Buy Material

Are you sure you want to buy this material for

0 Karma

Buy Material

BOOM! Enjoy Your Free Notes!

We've added these Notes to your profile, click here to view them now.


You're already Subscribed!

Looks like you've already subscribed to StudySoup, you won't need to purchase another subscription to get this material. To access this material simply click 'View Full Document'

Why people love StudySoup

Jim McGreen Ohio University

"Knowing I can count on the Elite Notetaker in my class allows me to focus on what the professor is saying instead of just scribbling notes the whole time and falling behind."

Allison Fischer University of Alabama

"I signed up to be an Elite Notetaker with 2 of my sorority sisters this semester. We just posted our notes weekly and were each making over $600 per month. I LOVE StudySoup!"

Jim McGreen Ohio University

"Knowing I can count on the Elite Notetaker in my class allows me to focus on what the professor is saying instead of just scribbling notes the whole time and falling behind."

Parker Thompson 500 Startups

"It's a great way for students to improve their educational experience and it seemed like a product that everybody wants, so all the people participating are winning."

Become an Elite Notetaker and start selling your notes online!

Refund Policy


All subscriptions to StudySoup are paid in full at the time of subscribing. To change your credit card information or to cancel your subscription, go to "Edit Settings". All credit card information will be available there. If you should decide to cancel your subscription, it will continue to be valid until the next payment period, as all payments for the current period were made in advance. For special circumstances, please email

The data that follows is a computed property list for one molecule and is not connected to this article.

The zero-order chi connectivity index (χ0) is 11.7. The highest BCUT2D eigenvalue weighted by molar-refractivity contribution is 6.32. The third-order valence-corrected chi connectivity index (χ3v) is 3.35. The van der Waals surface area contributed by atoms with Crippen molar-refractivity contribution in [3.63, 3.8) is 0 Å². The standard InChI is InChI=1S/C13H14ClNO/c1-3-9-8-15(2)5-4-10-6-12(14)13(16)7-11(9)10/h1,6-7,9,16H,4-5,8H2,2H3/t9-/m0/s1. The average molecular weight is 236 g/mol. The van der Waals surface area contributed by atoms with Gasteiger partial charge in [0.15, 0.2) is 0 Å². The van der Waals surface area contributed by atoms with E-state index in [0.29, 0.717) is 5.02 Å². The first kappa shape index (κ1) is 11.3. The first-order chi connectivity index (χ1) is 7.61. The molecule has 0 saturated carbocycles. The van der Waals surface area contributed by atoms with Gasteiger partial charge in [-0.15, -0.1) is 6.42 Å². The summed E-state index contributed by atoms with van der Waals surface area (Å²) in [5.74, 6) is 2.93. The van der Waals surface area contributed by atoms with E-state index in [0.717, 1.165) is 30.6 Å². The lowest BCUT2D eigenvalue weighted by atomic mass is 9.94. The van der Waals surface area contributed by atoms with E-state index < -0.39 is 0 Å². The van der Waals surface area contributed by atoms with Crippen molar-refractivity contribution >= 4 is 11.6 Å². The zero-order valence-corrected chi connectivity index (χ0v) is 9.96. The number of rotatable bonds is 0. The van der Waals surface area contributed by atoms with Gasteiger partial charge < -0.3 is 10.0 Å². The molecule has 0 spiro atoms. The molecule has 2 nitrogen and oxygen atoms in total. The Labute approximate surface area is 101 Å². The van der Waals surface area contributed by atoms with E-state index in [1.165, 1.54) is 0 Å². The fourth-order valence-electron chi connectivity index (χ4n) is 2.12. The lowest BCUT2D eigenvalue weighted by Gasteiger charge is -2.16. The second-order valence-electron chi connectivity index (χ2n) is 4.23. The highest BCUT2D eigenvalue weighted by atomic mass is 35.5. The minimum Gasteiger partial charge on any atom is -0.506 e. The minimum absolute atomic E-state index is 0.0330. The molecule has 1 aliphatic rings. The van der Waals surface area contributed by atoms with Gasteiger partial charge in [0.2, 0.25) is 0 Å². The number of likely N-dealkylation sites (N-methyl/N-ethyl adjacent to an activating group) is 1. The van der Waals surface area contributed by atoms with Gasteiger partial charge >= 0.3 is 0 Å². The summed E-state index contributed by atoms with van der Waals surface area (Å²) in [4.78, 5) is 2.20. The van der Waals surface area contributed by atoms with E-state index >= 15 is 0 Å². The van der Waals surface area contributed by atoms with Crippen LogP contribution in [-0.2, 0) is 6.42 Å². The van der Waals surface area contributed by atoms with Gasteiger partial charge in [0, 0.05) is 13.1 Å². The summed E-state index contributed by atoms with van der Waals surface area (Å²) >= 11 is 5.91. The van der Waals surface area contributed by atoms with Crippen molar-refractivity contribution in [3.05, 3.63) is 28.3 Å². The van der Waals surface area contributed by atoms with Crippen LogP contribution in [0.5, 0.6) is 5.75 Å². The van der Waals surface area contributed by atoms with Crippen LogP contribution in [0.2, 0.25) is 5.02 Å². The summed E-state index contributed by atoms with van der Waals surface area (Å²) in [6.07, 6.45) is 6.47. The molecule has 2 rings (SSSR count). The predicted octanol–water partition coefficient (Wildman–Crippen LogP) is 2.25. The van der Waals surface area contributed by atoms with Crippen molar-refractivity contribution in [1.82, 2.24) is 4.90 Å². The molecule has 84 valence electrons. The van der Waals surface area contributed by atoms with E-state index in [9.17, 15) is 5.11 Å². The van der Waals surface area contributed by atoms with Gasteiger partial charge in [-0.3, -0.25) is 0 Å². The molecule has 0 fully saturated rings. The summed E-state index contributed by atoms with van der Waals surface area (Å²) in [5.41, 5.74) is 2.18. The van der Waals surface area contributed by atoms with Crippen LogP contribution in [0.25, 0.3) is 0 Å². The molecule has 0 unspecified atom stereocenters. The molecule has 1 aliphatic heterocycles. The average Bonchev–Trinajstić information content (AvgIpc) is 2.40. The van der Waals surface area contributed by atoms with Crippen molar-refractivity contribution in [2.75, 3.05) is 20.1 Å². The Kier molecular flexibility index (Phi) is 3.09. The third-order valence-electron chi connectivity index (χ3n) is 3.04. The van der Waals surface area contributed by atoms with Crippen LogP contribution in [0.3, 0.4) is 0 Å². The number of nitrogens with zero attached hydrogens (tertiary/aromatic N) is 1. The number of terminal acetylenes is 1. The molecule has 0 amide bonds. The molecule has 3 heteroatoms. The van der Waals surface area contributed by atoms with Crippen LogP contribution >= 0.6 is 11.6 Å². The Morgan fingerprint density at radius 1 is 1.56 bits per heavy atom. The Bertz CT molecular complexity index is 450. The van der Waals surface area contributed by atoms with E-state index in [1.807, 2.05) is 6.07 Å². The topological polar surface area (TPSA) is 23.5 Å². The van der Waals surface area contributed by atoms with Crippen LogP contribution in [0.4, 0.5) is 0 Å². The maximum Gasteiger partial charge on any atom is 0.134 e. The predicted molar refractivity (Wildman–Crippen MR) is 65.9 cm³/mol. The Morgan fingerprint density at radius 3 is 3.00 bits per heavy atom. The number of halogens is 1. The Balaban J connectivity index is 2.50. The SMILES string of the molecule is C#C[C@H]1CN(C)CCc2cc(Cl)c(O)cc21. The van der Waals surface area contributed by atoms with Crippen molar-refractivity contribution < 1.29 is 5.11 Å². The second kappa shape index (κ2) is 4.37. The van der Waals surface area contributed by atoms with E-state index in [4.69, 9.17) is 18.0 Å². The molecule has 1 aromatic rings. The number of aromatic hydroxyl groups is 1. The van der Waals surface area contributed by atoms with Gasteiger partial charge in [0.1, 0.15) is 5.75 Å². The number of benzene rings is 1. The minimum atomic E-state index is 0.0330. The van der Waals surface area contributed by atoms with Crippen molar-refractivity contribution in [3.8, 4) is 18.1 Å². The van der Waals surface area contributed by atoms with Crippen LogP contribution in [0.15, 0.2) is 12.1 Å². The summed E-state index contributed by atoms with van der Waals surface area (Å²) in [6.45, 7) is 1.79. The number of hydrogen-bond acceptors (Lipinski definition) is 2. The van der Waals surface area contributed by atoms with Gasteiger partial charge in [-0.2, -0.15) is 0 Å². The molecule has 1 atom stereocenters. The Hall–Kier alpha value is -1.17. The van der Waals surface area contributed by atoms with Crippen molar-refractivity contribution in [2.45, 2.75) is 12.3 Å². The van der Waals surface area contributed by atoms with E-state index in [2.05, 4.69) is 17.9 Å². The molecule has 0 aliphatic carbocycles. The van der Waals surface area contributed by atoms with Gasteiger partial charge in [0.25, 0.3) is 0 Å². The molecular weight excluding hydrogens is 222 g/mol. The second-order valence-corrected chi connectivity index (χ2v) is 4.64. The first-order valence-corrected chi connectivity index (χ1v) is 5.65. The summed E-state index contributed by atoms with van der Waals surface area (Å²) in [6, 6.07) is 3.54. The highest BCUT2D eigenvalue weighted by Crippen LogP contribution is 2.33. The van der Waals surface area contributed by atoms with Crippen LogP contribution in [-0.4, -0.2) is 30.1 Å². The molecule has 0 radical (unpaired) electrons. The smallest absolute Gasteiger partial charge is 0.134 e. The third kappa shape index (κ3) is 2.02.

StudySoup has more than 1 million course-specific study resources to help students study smarter. If you’re having trouble finding what you’re looking for, our customer support team can help you find what you need! Feel free to contact them here:

Recurring Subscriptions: If you have canceled your recurring subscription on the day of renewal and have not downloaded any documents, you may request a refund by submitting an email to

Satisfaction Guarantee: If you’re not satisfied with your subscription, you can contact us for further help. Contact must be made within 3 business days of your subscription purchase and your refund request will be subject for review.

Please Note: Refunds can never be provided more than 30 days after the initial purchase date regardless of your activity on the site.